- 1 Problem Set 1 (65 points)
- 1.1 Task 1. Course Policy [6 points]
- 1.2 Task 2. Environments and Agents [15 points]
- 1.3 Task 3. Uninformed Search [12 points]
- 1.4 Task 4. Informed Search [12 points]
- 1.5 Task 5. Borealis (Programming Challenge) [20 points]
- 1.6 Task 6. Certification and Peer Evaluation [required for credit, 0 points]
Problem Set 1 (65 points)
EECS492 problem sets are a collaborative activity amongst your staff-assigned team. You may also discuss the problem sets and problem solving approach with other teams, but the work you submit must be wholly that of your team. In particular, you may not derive your solutions from previous years' solutions, nor may you derive your solutions from code snippets found elsewhere (including online). Examples: studying pseudo-code as found on Wikipedia is acceptable; adapting code from an open source project is not.
Your submission will include a written portion (which must be typeset, including any equations, figures, or graphs, and must be in PDF format), and a programming portion. Your writeup should include a terse restatement of each question (copy/paste is fine) in a font face that clearly separates the question from your answer, and should be formatted in an easy-to-navigate fashion (i.e., with large headings for task, and smaller headings for each problem). Make sure that the uniqnames of each member are listed at the top of every page as a running header. Deviations from this format will be penalized.
For the programming portions, you must include all of your code in a ready-to-compile state, along with a README that gives invocation instructions. Your PDF and programming files must then be zipped and submitted by email. Your email must have the following form, where the challenge score is computed based on the scoring rules described in the problem set.
TO: email@example.com SUBJECT: PS1: <uniqname1>, <uniqname2>, <uniqname3>. challenge=<challenge score> CC: <all of your team members>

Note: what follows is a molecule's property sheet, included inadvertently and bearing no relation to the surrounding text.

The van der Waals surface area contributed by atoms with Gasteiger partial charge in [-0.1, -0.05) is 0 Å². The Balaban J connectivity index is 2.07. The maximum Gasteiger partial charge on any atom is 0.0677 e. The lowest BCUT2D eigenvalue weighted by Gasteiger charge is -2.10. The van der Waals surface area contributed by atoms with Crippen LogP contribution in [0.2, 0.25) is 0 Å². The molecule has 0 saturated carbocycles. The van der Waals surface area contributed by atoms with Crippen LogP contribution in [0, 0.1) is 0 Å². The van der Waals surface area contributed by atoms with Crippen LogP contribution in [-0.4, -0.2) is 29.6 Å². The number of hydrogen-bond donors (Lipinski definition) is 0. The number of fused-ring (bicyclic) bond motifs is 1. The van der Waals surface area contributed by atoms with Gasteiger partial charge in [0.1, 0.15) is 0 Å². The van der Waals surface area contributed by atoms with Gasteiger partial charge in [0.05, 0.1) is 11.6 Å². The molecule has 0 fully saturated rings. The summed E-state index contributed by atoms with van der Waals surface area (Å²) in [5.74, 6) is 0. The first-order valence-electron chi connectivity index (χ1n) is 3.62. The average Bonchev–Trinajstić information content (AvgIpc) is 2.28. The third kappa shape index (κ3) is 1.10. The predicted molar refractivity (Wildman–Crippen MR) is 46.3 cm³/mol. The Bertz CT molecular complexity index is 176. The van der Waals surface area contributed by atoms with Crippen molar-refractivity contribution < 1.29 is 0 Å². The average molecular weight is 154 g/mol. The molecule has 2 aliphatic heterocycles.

You may receive a "moderation pending" message; this is harmless.
Task 1. Course Policy [6 points]
1.1. As you know, this problem set is a team activity, and your team must meet to discuss your approach and solutions. Which collaborations are permitted by the course policy? [1 point each]
- A) Discussing algorithms and approaches with another team.
- B) Submitting a programming solution that extends and enhances the code from one of last year's teams.
- C) Meeting as a group to divide up the problems amongst your team members, then merging the results by email on the due date.
- D) Reading wikipedia or other online resources (e.g., academic papers) for additional ideas that could be applied to your programming assignment.
1.2. Suppose you turned in this problem set on Saturday January 22nd at 1:30a. What lateness penalty would you incur? [2 points]
Task 2. Environments and Agents [15 points]
2.1. For each of the following agents, describe the environment attributes that apply. In some cases, the correct classification is not necessarily clear-cut; explain your reasoning. For reference, the environment attributes are:
- Fully/Partially Observable
Also, agents can be described in terms of their world representation (stateless, fixed model, learning model) and in terms of their planning strategy (reflexive, or utility-maximizing predictive). Describe a reasonable implementation of each agent, and categorize its world representation and planning strategy. Explain your answer; for example, for a utility-maximizing agent, what is the utility function?
A rough template is provided for the first option. Remember to support all but the most obvious answers with a sentence or two! [1 point per response]
a) Supermarket bar code scanner
- Environment properties:
- Agent world representation:
- Agent planning strategy:
b) Search engine web crawler
c) Online poker playing bot
d) Amazon product recommendation engine
e) A bit-torrent client
f) (Optional) The *interrogator* of a Turing test.